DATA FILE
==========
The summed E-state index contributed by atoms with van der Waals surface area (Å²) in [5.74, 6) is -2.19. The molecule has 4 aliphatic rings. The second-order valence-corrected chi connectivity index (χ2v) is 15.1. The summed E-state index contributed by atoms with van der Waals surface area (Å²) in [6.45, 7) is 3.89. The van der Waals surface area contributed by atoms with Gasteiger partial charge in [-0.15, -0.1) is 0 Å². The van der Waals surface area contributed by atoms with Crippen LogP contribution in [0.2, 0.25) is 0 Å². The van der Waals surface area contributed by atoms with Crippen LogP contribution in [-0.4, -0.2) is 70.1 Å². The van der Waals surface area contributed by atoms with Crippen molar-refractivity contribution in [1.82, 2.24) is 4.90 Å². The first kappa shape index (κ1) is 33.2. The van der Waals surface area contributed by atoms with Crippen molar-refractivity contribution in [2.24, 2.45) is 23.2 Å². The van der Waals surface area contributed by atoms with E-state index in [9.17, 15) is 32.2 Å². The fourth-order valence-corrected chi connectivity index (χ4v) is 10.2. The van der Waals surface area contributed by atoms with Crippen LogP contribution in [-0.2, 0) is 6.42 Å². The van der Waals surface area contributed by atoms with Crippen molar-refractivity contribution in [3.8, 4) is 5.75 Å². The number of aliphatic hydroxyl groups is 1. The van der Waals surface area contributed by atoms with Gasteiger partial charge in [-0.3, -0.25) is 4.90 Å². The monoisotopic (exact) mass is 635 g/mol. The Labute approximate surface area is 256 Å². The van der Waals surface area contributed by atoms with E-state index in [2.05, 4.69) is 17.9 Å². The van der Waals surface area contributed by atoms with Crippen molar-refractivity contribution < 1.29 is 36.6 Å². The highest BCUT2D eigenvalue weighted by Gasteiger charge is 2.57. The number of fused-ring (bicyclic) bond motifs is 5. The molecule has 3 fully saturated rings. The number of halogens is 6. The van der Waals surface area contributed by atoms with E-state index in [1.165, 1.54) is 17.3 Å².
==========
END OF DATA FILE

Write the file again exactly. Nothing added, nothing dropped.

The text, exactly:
The summed E-state index contributed by atoms with van der Waals surface area (Å²) in [5.74, 6) is -2.19. The molecule has 4 aliphatic rings. The second-order valence-corrected chi connectivity index (χ2v) is 15.1. The summed E-state index contributed by atoms with van der Waals surface area (Å²) in [6.45, 7) is 3.89. The van der Waals surface area contributed by atoms with Gasteiger partial charge in [-0.15, -0.1) is 0 Å². The van der Waals surface area contributed by atoms with Crippen LogP contribution in [0.2, 0.25) is 0 Å². The van der Waals surface area contributed by atoms with Crippen LogP contribution in [-0.4, -0.2) is 70.1 Å². The van der Waals surface area contributed by atoms with Crippen molar-refractivity contribution in [1.82, 2.24) is 4.90 Å². The first kappa shape index (κ1) is 33.2. The van der Waals surface area contributed by atoms with Crippen molar-refractivity contribution in [2.24, 2.45) is 23.2 Å². The van der Waals surface area contributed by atoms with E-state index in [9.17, 15) is 32.2 Å². The fourth-order valence-corrected chi connectivity index (χ4v) is 10.2. The van der Waals surface area contributed by atoms with Crippen LogP contribution in [-0.2, 0) is 6.42 Å². The van der Waals surface area contributed by atoms with Crippen molar-refractivity contribution in [3.8, 4) is 5.75 Å². The number of aliphatic hydroxyl groups is 1. The van der Waals surface area contributed by atoms with Gasteiger partial charge in [-0.3, -0.25) is 4.90 Å². The monoisotopic (exact) mass is 635 g/mol. The Labute approximate surface area is 256 Å². The van der Waals surface area contributed by atoms with E-state index in [2.05, 4.69) is 17.9 Å². The van der Waals surface area contributed by atoms with Crippen molar-refractivity contribution < 1.29 is 36.6 Å². The highest BCUT2D eigenvalue weighted by Gasteiger charge is 2.57. The number of fused-ring (bicyclic) bond motifs is 5. The molecule has 3 fully saturated rings. The number of halogens is 6. The van der Waals surface area contributed by atoms with E-state index in [1.165, 1.54) is 17.3 Å².